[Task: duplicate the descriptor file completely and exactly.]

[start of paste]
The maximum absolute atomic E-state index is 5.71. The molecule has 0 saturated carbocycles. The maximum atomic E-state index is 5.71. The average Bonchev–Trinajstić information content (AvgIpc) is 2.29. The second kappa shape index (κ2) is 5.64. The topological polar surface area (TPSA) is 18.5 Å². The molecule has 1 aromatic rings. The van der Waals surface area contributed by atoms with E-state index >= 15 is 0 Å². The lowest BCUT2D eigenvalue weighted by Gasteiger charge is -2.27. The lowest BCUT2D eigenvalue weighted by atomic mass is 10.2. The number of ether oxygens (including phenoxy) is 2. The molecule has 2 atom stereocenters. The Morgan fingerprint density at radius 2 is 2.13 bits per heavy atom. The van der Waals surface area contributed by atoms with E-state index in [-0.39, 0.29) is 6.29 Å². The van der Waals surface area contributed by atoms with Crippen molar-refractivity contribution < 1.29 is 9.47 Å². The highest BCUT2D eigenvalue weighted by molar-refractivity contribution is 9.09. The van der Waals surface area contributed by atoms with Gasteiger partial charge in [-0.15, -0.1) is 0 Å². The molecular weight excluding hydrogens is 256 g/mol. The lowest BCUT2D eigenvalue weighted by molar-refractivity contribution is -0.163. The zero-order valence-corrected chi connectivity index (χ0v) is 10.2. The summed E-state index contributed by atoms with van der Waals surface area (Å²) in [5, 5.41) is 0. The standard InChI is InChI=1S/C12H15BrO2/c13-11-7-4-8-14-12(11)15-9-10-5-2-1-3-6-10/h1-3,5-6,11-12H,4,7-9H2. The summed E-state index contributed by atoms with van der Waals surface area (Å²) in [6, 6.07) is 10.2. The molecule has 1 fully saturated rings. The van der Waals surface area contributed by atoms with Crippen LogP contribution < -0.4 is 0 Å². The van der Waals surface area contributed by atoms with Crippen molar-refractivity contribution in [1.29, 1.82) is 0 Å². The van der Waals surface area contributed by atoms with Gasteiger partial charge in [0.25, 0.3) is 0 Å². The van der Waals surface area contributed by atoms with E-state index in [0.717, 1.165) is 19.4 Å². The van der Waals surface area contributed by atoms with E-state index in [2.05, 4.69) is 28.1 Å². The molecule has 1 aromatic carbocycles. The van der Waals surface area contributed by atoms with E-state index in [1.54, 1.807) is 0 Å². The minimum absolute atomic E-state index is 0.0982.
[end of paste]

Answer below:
The maximum absolute atomic E-state index is 5.71. The molecule has 0 saturated carbocycles. The maximum atomic E-state index is 5.71. The average Bonchev–Trinajstić information content (AvgIpc) is 2.29. The second kappa shape index (κ2) is 5.64. The topological polar surface area (TPSA) is 18.5 Å². The molecule has 1 aromatic rings. The van der Waals surface area contributed by atoms with E-state index >= 15 is 0 Å². The lowest BCUT2D eigenvalue weighted by Gasteiger charge is -2.27. The lowest BCUT2D eigenvalue weighted by atomic mass is 10.2. The number of ether oxygens (including phenoxy) is 2. The molecule has 2 atom stereocenters. The Morgan fingerprint density at radius 2 is 2.13 bits per heavy atom. The van der Waals surface area contributed by atoms with E-state index in [-0.39, 0.29) is 6.29 Å². The van der Waals surface area contributed by atoms with Crippen molar-refractivity contribution < 1.29 is 9.47 Å². The highest BCUT2D eigenvalue weighted by molar-refractivity contribution is 9.09. The van der Waals surface area contributed by atoms with Gasteiger partial charge in [-0.15, -0.1) is 0 Å². The molecular weight excluding hydrogens is 256 g/mol. The lowest BCUT2D eigenvalue weighted by molar-refractivity contribution is -0.163. The zero-order valence-corrected chi connectivity index (χ0v) is 10.2. The summed E-state index contributed by atoms with van der Waals surface area (Å²) in [5, 5.41) is 0. The standard InChI is InChI=1S/C12H15BrO2/c13-11-7-4-8-14-12(11)15-9-10-5-2-1-3-6-10/h1-3,5-6,11-12H,4,7-9H2. The summed E-state index contributed by atoms with van der Waals surface area (Å²) in [6, 6.07) is 10.2. The molecule has 1 fully saturated rings. The van der Waals surface area contributed by atoms with Crippen LogP contribution < -0.4 is 0 Å². The van der Waals surface area contributed by atoms with Crippen molar-refractivity contribution in [1.29, 1.82) is 0 Å². The van der Waals surface area contributed by atoms with Gasteiger partial charge in [0.25, 0.3) is 0 Å². The van der Waals surface area contributed by atoms with E-state index in [0.717, 1.165) is 19.4 Å². The van der Waals surface area contributed by atoms with E-state index in [2.05, 4.69) is 28.1 Å². The molecule has 1 aromatic carbocycles. The van der Waals surface area contributed by atoms with E-state index in [1.54, 1.807) is 0 Å². The minimum absolute atomic E-state index is 0.0982.